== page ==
New Douglass Campus initiative assists Rutgers students with academic careers


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Courtesy of the BOLD Center | A recent initiative by the Douglass Residential College aims to help students with professional development by offering mentoring programs, resume critiques and other facilities.


Douglass students now have help to get ahead in both their personal and professional life, with a new enterprise called the The Building Opportunities for Leadership and Development (BOLD) Center on Douglass Campus.

The inspiration for the center came from vocal students who spoke about their desire for professional development, said Leslie Danehy, assistant dean and executive director of the BOLD Center.

“The initiatives we are offering through BOLD already existed but now it is streamlined and repackaged,” she said.

BOLD offers programs such as mentoring, resume critiquing, externships, weekly sessions and workshops.

Mentoring is crucial because Rutgers is large, and it is often difficult for students to get assistance with their majors, said Rebecca Reynolds, assistant dean at the Douglass Residential College.

“We have a holistic approach where we talk to students about everything they are interested in and link them to opportunities on campus and elsewhere," she said.

Currently, there are 17 in-house Douglass staff members who serve as mentors to students, according to its website.

“There are walk-in hours for career support and resume critiquing every Friday for students,” Danehy said.

There are also local internships available, as well as various externships offered in California and Washington D.C., she said.

The strategic plan focus is to enable students to come up with solutions to 21st century challenges, said Margot Baruch, director of Global Engagement.

"This is the thread throughout all our programs here," she said.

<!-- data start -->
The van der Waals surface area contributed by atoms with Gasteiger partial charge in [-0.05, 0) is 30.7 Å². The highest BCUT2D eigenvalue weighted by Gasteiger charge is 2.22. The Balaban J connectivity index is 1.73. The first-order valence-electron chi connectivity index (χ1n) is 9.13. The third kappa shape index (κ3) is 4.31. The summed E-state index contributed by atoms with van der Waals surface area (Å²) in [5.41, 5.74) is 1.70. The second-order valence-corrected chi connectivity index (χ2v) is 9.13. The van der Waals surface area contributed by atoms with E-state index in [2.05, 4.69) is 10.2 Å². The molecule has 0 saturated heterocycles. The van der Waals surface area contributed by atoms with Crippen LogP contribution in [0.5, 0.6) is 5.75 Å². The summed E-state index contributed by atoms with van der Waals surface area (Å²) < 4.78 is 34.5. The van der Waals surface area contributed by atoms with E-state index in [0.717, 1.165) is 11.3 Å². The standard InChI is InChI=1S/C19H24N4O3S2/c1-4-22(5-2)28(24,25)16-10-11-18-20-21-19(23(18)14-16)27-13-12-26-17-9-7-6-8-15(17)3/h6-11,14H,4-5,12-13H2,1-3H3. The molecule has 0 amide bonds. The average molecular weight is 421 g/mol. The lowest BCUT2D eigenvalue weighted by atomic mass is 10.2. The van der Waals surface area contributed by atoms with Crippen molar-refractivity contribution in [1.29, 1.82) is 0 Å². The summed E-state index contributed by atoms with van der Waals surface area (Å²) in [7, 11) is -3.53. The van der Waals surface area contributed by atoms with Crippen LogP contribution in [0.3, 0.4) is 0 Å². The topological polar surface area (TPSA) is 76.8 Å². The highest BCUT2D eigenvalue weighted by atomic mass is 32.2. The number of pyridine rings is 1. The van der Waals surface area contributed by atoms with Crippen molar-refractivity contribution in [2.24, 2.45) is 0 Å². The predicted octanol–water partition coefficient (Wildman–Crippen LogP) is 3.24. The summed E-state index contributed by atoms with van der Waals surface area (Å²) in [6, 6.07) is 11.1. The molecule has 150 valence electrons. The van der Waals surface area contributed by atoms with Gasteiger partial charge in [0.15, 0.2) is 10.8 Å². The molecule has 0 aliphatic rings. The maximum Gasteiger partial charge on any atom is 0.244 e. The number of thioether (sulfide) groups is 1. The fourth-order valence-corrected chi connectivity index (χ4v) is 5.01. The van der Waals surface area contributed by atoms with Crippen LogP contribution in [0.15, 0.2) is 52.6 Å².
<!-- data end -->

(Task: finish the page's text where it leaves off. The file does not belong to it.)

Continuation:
There are opportunities available to students for public leadership and politics. The Public Leadership Education Network will connect students with politicians in Trenton and Washington D.C., she said. 

“There are various seminars throughout the year on policy-making and STEM,” Baruch said. “We offer scholarships for students to attend these seminars.”

The PLEN Trenton Summer Research Stipend is offered to students and gives them an experience of working as a woman in politics, she said. The program provides students with a global perspective and enhances their abilities to come up with solutions to 21st century challenges.

The main goal of BOLD is to help students “Lead Well, Work Well and Live Well."

“We want to help our students live their life by design and not by default,” she said. “We look at their lives holistically.”

BOLD is planning on holding workshops on mindfulness and emotional intelligence and will talk to students about living an integrated life with an eye for the 21st century, Reynolds said.

“We are open to students coming in and telling us what they want,” Danehy said. “We are planning to take over the Katzenbach Wellness Program.”

Other programs focus on community and global engagement, such as the partnership with New Brunswick Domestic Violence Awareness Coalition.

“Douglass students play a key role in both the preparation and execution of a rally in New Brunswick,” Baruch said.

Douglass also has the first U.S. college chapter of Friends of United Nations Population Fund (UNFPA), which raises funds for children and does local work for women shelters.

“This provides students with a global exposure and gives them an opportunity to see policy and development in action, not just sit in class and talk about it,” she said.

Students can involve themselves in more than 20 clubs on campus.

“We are starting a running club soon and have connections to other groups like the Douglass Big Little Program, She’s the First and Douglass Governing Council,” Reynolds said.

BOLD is an opportunity for first-year students to become involved in a small community before jumping into a big department, said Nicole Ramos, a School of Environmental and Biological Sciences senior.

“You go to events that are professional and the weekly informal discussions help you learn a lot,” she said.


Ria is a School of Arts and Sciences sophomore majoring in genetics and minoring in psychology. She is a staff writer for The Daily Targum. You can find her on Twitter @riarungta.


Ria Rungta

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